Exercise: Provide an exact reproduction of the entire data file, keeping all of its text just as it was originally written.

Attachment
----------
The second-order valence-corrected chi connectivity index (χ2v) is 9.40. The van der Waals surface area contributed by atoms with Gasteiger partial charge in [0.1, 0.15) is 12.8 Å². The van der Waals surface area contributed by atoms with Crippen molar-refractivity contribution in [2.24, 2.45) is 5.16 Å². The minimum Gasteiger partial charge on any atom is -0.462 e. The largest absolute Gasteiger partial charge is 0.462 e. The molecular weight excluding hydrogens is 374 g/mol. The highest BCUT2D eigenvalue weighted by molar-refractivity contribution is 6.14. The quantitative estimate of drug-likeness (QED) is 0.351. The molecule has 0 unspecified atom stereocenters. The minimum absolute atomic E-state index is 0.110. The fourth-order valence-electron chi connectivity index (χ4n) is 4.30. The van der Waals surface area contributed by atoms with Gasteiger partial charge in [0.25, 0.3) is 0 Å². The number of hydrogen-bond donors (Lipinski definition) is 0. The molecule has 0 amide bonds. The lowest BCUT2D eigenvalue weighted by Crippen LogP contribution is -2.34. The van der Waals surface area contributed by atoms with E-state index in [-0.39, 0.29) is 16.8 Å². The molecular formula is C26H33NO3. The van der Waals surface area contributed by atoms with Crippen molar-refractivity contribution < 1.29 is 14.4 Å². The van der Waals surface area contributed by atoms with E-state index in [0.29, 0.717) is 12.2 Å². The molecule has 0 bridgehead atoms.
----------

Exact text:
The second-order valence-corrected chi connectivity index (χ2v) is 9.40. The van der Waals surface area contributed by atoms with Gasteiger partial charge in [0.1, 0.15) is 12.8 Å². The van der Waals surface area contributed by atoms with Crippen molar-refractivity contribution in [2.24, 2.45) is 5.16 Å². The minimum Gasteiger partial charge on any atom is -0.462 e. The largest absolute Gasteiger partial charge is 0.462 e. The molecular weight excluding hydrogens is 374 g/mol. The highest BCUT2D eigenvalue weighted by molar-refractivity contribution is 6.14. The quantitative estimate of drug-likeness (QED) is 0.351. The molecule has 0 unspecified atom stereocenters. The minimum absolute atomic E-state index is 0.110. The fourth-order valence-electron chi connectivity index (χ4n) is 4.30. The van der Waals surface area contributed by atoms with Gasteiger partial charge in [0.25, 0.3) is 0 Å². The number of hydrogen-bond donors (Lipinski definition) is 0. The molecule has 0 amide bonds. The lowest BCUT2D eigenvalue weighted by Crippen LogP contribution is -2.34. The van der Waals surface area contributed by atoms with E-state index in [-0.39, 0.29) is 16.8 Å². The molecular formula is C26H33NO3. The van der Waals surface area contributed by atoms with Crippen molar-refractivity contribution < 1.29 is 14.4 Å². The van der Waals surface area contributed by atoms with E-state index in [0.29, 0.717) is 12.2 Å². The molecule has 0 bridgehead atoms.